[Picture: Napoléon Bonaparte in the coup d'état of 18 Brumaire]
The new régime met with opposition from remaining Jacobins and the royalists. The army suppressed riots and counter-revolutionary activities. In this way the army and its successful general, Napoleon Bonaparte eventually gained much power.
The coup was first prepared not by Bonaparte, but by the Abbé Sieyès, then one of the five Directors, attempting to head off a return to Jacobinism. Dazzled by Bonaparte's victories in the East, the public ignored the impending calamitous ending of the Egyptian expedition, and received Bonaparte with an ardour which convinced Sieyès he had found the general indispensable to his coup—however, beginning with his return from Egypt in September 1799, Bonaparte began a coup within the coup, ultimately gaining power for himself rather than Sieyès.
Using troops conveniently arrayed around Paris, the plan was, first, to persuade the Directors to resign, then, second, persuade the two Councils (the upper and lower houses of the legislature) to appoint a pliant commission to draw a new constitution.
On the morning of 18 Brumaire, members of the Council of Elders sympathetic to the coup warned their colleagues of a Jacobin conspiracy and persuaded them to remove to Saint-Cloud, west of Paris; General Bonaparte was charged with the safety of the two Councils. Later that morning Sieyès and Roger Ducos resigned as Directors; Talleyrand persuaded Barras to do the same.
By the following day, the deputies had, for the most part, realized that they were facing an attempted coup rather than being protected from a Jacobin rebellion. Faced with their recalcitrance, Bonaparte stormed into the chambers accompanied by a small escort of grenadiers. While perhaps unplanned, this proved to be the coup within the coup: from this point, this was a military affair.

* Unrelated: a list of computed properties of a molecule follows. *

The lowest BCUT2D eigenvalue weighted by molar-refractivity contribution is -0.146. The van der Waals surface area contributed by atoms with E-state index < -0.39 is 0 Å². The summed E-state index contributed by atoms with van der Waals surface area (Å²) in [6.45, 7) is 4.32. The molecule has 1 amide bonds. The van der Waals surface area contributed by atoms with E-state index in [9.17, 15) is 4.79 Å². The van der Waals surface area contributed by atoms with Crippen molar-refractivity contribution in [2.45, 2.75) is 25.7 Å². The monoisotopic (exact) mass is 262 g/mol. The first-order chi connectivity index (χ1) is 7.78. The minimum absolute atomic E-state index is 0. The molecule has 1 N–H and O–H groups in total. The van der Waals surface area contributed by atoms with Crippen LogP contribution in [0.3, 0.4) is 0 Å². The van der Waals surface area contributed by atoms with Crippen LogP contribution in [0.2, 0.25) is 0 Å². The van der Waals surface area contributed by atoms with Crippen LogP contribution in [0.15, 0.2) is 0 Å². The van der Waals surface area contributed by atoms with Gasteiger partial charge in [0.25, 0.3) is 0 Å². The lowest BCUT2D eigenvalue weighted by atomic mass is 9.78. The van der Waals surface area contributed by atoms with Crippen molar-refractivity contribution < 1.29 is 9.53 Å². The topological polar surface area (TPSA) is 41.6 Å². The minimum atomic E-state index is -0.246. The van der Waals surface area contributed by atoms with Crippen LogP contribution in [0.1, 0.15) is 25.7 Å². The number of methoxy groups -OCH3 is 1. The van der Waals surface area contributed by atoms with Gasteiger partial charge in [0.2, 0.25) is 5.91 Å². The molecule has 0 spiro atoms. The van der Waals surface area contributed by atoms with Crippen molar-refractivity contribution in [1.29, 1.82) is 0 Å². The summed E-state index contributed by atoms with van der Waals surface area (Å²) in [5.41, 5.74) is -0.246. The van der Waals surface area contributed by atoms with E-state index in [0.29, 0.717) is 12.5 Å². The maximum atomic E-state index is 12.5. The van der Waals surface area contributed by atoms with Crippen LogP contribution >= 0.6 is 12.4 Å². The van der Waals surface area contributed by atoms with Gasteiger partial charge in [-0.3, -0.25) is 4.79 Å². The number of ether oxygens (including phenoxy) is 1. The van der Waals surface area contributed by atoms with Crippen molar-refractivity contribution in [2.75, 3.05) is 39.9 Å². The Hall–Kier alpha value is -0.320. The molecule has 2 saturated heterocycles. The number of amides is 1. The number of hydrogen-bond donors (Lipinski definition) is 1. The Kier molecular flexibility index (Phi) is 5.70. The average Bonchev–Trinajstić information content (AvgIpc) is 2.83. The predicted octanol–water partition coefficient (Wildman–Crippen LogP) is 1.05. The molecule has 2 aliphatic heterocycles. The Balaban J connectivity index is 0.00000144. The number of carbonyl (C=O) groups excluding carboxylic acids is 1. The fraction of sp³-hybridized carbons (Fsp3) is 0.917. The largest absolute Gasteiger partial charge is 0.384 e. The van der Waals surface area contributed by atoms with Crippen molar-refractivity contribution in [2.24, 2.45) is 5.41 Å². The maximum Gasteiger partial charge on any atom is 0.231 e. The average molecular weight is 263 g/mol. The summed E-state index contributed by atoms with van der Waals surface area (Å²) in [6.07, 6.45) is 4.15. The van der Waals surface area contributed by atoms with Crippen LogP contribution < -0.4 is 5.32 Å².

Bonaparte met with heckling as he addressed the Council of Ancients with such "home truths" as, "the Republic has no government" and, most likely, "the Revolution is over." One deputy called out, "And the Constitution?" Bonaparte replied, referring to earlier parliamentary coups, "The Constitution! You yourselves have destroyed it. You violated it on 18 Fructidor; you violated it on 22 Floreal; you violated it on 30 Prairial. It no longer has the respect of anyone."
Bonaparte withdrew to the Orangerie, where the Council of Five Hundred was meeting. Upon entering, Napoleon was first jostled, and then outright assaulted. A motion was raised in the Council of Five Hundred to declare Napoleon Bonaparte an outlaw. At this point, Lucien Bonaparte apparently slipped out of the chamber and told the soldiers guarding the parliament that the majority of the Five Hundred were being terrorised by a group of deputies brandishing daggers.
Lucien ordered the troops to expel the violent deputies from the chamber. Grenadiers under the command of General Murat marched into the Orangerie and dispersed the Council. This was, effectively the end of the Directory.